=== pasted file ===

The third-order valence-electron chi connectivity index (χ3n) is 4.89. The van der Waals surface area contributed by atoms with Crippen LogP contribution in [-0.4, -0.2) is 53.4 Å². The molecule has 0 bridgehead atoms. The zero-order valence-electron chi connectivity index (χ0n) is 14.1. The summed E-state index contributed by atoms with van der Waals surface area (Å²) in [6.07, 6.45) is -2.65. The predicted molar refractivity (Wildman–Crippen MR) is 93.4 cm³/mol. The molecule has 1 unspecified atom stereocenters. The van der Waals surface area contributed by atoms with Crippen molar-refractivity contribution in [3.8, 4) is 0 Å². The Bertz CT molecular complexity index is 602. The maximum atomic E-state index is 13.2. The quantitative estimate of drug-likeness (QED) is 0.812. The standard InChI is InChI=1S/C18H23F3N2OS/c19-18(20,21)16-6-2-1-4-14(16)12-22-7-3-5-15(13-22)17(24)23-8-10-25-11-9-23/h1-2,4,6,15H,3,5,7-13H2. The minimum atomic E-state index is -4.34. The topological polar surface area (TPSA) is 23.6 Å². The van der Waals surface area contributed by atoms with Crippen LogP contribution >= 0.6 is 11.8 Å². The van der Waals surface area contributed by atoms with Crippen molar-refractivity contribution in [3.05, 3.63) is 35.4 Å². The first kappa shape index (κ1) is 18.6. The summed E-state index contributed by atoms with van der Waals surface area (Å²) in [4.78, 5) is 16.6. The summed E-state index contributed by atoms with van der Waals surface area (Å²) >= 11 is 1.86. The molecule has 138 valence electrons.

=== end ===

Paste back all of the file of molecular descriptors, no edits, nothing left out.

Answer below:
The third-order valence-electron chi connectivity index (χ3n) is 4.89. The van der Waals surface area contributed by atoms with Crippen LogP contribution in [-0.4, -0.2) is 53.4 Å². The molecule has 0 bridgehead atoms. The zero-order valence-electron chi connectivity index (χ0n) is 14.1. The summed E-state index contributed by atoms with van der Waals surface area (Å²) in [6.07, 6.45) is -2.65. The predicted molar refractivity (Wildman–Crippen MR) is 93.4 cm³/mol. The molecule has 1 unspecified atom stereocenters. The van der Waals surface area contributed by atoms with Crippen molar-refractivity contribution in [3.8, 4) is 0 Å². The Bertz CT molecular complexity index is 602. The maximum atomic E-state index is 13.2. The quantitative estimate of drug-likeness (QED) is 0.812. The standard InChI is InChI=1S/C18H23F3N2OS/c19-18(20,21)16-6-2-1-4-14(16)12-22-7-3-5-15(13-22)17(24)23-8-10-25-11-9-23/h1-2,4,6,15H,3,5,7-13H2. The minimum atomic E-state index is -4.34. The topological polar surface area (TPSA) is 23.6 Å². The van der Waals surface area contributed by atoms with Crippen LogP contribution >= 0.6 is 11.8 Å². The van der Waals surface area contributed by atoms with Crippen molar-refractivity contribution in [3.05, 3.63) is 35.4 Å². The first kappa shape index (κ1) is 18.6. The summed E-state index contributed by atoms with van der Waals surface area (Å²) in [4.78, 5) is 16.6. The summed E-state index contributed by atoms with van der Waals surface area (Å²) >= 11 is 1.86. The molecule has 138 valence electrons.